12:11 – Miliband says it's an "omni-shambles Budget". Cameron sticks on Ken Livingstone. he's managing to just about keep it there. Cameron: "He talks about my last month. I accept, a tough month. Let's look at his month. He lost the Bradford by-election. He showed complete weakness when it came to the Unite trade union and the fuel strike." Miliband: "I am not going to take any lectures on industrial relations from a prime minister who caused panic at the pumps. Let him apologise for the gross irresponsibility for the Cabinet minister who caused that panic at the pumps. He should calm down Mr Speaker." Chaos in the Commons. "This Budget fails the test of fairness, it fails the test of competence." Cameron: "He won't take any lectures on the fuel strike because he's in the pockets of the people who wanted them. Not good enough to run the opposition, not good enough to run the country."

12:14 – So, a couple of interesting things. First, the PM mentioned Galloway by name not as the member for Bradford West. Galloway shot him a look of pure fury. Secondly, he was in full red-faced mode at the end, shouting and pointing and seemingly over-emotional. Miliband probably edged it on that, because he stayed calm and the subject matter was to his benefit. Cameron fought valiantly to keep the spotlight on Ken and not the Budget, but was only partially successful. That was scrappy, angry and incredible bad-tempered. Nothing new, all a bit stale, rather enjoyable. Final score: Miliband: 2 Cameron: 1.

12:19 – The Tories are intent on hammering Ken today. Another planted question on his tax arrangements. And again from Andrew Selous. "Why the deafening silence from the party opposite?" Cameron asks.

12:21 – Stephen Mosley (Con, sad eyes) asks about Burma. He's wary of how much they really respect human rights. Cameron on the top rate of tax: "The party opposite has 13 years to introduce a 50p top rate of tax. They did it one month before an election they knew they were going to lose." The front bench look quite defeated actually. Lots of sombre, ashen faces. The Ken deflection technique is not quite working. But the mere fact it exists shows how much Ken has become a liability rather than an asset to the party – something that was unimaginable a few years back.

12:25 – Does the PM think selling the granny tax as a "simplification" treats them with respect, he is asked. Cameron tries to defend his record on the elderly, avoids the question.
12:26 – Caroline Lucas of the Greens and Galloway of Respect are trying to ask questions. My guess is Bercow will end with the latter.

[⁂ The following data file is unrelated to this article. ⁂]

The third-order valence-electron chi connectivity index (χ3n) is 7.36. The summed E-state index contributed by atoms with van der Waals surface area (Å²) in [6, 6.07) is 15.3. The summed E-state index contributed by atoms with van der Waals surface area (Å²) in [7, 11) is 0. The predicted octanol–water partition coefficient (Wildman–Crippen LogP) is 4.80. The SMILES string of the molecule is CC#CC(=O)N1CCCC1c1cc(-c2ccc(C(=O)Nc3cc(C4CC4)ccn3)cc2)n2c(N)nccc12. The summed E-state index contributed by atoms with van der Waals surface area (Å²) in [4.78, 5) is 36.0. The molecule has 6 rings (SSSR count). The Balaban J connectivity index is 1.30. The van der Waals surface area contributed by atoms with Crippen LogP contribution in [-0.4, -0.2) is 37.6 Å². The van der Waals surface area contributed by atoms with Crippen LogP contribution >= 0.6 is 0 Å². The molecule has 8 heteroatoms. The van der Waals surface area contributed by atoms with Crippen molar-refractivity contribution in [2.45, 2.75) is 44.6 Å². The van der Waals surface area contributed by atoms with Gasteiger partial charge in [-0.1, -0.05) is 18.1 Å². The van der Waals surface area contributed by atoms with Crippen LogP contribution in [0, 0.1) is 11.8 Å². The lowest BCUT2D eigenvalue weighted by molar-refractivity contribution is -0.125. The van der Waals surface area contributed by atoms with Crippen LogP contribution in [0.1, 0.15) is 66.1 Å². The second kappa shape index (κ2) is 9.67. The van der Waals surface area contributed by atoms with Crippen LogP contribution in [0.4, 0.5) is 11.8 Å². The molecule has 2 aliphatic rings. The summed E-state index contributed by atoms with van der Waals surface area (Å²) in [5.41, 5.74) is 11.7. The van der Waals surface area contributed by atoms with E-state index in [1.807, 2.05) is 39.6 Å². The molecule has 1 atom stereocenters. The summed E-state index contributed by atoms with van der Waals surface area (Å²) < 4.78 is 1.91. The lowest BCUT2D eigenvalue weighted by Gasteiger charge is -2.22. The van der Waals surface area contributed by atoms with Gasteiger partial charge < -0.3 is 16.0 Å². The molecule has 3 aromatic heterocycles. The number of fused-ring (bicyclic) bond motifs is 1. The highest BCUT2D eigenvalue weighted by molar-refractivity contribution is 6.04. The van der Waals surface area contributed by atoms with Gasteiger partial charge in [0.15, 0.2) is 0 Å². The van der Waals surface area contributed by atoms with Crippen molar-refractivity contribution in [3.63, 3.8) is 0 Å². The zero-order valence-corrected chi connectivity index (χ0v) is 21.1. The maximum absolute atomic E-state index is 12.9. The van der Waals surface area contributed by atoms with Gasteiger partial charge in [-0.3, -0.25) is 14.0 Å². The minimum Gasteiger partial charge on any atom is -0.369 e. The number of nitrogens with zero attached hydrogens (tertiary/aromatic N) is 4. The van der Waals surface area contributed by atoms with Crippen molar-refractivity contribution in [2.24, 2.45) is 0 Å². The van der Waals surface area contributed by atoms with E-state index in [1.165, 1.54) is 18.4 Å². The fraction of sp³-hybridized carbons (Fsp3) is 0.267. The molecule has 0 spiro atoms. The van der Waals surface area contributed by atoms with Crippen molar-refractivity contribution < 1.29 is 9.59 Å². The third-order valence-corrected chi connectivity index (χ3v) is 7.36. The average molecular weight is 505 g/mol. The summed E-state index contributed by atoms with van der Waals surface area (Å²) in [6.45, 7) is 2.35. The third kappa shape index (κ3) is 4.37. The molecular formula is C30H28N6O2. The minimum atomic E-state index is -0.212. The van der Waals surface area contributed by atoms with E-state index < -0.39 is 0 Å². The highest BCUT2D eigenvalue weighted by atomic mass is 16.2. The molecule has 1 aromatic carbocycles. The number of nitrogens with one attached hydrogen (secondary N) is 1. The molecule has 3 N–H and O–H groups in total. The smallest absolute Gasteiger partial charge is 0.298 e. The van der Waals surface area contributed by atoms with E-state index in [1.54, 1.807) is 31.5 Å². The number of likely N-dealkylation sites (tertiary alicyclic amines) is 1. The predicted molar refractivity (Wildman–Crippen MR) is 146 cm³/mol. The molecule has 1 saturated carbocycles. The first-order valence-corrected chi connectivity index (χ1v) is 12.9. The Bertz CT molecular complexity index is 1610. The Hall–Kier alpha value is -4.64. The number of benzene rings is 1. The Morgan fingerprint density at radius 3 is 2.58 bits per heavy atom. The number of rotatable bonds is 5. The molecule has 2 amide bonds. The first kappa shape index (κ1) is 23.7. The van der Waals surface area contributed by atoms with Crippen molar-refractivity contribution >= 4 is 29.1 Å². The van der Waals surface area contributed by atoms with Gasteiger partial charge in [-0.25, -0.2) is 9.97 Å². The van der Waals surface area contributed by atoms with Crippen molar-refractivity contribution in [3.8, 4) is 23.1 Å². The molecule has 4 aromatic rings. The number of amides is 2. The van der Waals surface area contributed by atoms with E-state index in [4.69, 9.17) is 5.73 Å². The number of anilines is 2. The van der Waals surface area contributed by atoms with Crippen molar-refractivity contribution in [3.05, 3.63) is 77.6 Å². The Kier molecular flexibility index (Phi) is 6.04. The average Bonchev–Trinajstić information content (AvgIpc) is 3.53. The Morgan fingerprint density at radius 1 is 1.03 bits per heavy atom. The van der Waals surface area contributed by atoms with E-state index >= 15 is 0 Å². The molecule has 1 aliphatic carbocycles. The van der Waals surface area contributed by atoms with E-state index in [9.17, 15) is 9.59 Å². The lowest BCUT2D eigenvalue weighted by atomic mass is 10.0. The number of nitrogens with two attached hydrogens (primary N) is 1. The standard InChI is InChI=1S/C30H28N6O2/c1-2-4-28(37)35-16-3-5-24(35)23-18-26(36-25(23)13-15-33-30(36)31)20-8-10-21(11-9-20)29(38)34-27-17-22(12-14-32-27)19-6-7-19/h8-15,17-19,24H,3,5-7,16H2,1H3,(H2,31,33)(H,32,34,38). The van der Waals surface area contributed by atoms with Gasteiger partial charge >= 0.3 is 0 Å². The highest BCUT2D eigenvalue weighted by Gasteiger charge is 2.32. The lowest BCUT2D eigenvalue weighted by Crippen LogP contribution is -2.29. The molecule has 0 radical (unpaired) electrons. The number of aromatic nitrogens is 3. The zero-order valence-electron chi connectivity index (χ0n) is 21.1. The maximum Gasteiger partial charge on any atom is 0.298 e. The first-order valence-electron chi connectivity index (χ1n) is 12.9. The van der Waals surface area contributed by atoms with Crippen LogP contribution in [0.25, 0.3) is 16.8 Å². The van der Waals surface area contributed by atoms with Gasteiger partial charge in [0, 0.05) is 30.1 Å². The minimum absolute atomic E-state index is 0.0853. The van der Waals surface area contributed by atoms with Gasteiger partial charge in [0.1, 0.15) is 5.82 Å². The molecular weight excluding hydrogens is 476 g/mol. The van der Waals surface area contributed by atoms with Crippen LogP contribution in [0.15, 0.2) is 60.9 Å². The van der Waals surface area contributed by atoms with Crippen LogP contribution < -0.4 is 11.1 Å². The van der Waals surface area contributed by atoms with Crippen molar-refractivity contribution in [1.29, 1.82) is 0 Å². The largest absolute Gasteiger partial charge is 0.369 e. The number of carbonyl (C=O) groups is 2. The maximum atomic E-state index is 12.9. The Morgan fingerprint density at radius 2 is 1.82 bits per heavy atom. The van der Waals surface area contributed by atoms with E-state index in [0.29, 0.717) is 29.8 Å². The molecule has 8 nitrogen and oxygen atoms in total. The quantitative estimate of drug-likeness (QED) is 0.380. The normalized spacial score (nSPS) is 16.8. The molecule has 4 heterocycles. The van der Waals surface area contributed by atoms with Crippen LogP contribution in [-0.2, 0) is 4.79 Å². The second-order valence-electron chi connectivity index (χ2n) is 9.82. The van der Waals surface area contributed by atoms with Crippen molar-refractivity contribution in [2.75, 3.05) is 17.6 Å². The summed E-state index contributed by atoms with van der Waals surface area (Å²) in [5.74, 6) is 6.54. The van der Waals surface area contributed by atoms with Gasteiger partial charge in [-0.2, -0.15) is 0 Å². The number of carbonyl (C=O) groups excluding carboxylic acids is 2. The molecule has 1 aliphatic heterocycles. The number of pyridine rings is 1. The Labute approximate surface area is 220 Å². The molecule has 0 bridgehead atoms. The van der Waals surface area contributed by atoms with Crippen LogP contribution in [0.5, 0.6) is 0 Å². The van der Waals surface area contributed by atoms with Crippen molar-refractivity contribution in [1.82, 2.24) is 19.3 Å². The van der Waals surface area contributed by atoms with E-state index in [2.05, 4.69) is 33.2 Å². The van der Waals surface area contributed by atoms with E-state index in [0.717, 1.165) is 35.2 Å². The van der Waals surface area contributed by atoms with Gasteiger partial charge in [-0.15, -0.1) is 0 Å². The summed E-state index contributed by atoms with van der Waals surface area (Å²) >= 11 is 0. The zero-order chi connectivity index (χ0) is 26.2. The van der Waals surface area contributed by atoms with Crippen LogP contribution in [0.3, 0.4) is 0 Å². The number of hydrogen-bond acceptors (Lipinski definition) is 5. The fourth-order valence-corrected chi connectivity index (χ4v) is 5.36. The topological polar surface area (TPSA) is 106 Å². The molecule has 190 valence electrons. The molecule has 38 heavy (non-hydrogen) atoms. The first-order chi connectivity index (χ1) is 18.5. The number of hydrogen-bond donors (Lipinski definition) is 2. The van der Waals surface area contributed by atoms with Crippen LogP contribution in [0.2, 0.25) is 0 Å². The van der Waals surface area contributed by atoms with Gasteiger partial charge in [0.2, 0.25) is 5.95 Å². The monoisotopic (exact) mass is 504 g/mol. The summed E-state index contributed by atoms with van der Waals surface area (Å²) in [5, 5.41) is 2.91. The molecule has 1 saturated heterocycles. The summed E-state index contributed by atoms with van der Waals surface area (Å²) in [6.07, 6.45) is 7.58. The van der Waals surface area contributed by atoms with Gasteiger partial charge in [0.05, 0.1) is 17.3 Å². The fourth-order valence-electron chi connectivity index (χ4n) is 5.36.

12:27 – Now Cameron faces questions on church tax. Douglas Carswell (Con, looks like he's constantly being electrocuted) asks a slightly critical question about the role the civil service has holding the executive back. "There are a few occasions when I think the gentleman needs a sense of humour," Cameron replies. The Commons fills with handbags noises.

12:29 – Conservative commentators online aren't happy about that one. Lots of criticism of Cameron for humiliating his own backbenchers. This is part of a running theme – Cameron as arrogant and unlikable to the press and his own side. ConservativeHome editor Tim Montgomerie just tweeted: "Lots of Flashman on display from Cameron today, especially in response to Douglas Carswell. Not attractive."

12:31 – Claire Perry (Con, knitting) wants news on her report about protecting children from internet porn. Cameron says he is in talks with ISPs. Non-committal answer.

12:33 – Galloway still not getting a chance to ask his question – that's 26 times he's had to stand up and sit down now according to those watching closely. But he's on! "AS I was saying Mr Speaker," he starts. Marvellous. He says there is a consensus about Afghanistan. "In the wake of Ms Gillard's decision to accelerate the withdrawal of Australian forces will the PM reconsider his current planning from our withdrawal?" Cameron congratulates him on his return and says he always speaks "with great power and great force" – wise use of courtesy there. It actually prompts one of the most impassioned responses I've seen from Cameron on the subject. "I would urge him not to play to the gallery on this issue."

12:36 – Dramatic intervention from Ed Balls who uses a point of order to say Cameron was wrong to say the 50p tax rate makes no money. "If I didn't know him as well as I do I would think he was trying to use the device of a point of order to continue the debate but because I know him as well as I do I know he won't be guilty of such unworthy conduct." That's what a Commons slap is like.

12:37 – As Cameron leaves the chamber he dismisses Balls with a flick of the hand. OK, that's your lot. Not a bad week – hatred, anger, dramatic flourishes and a bucket of sarcasm. Run for the course. See you next time.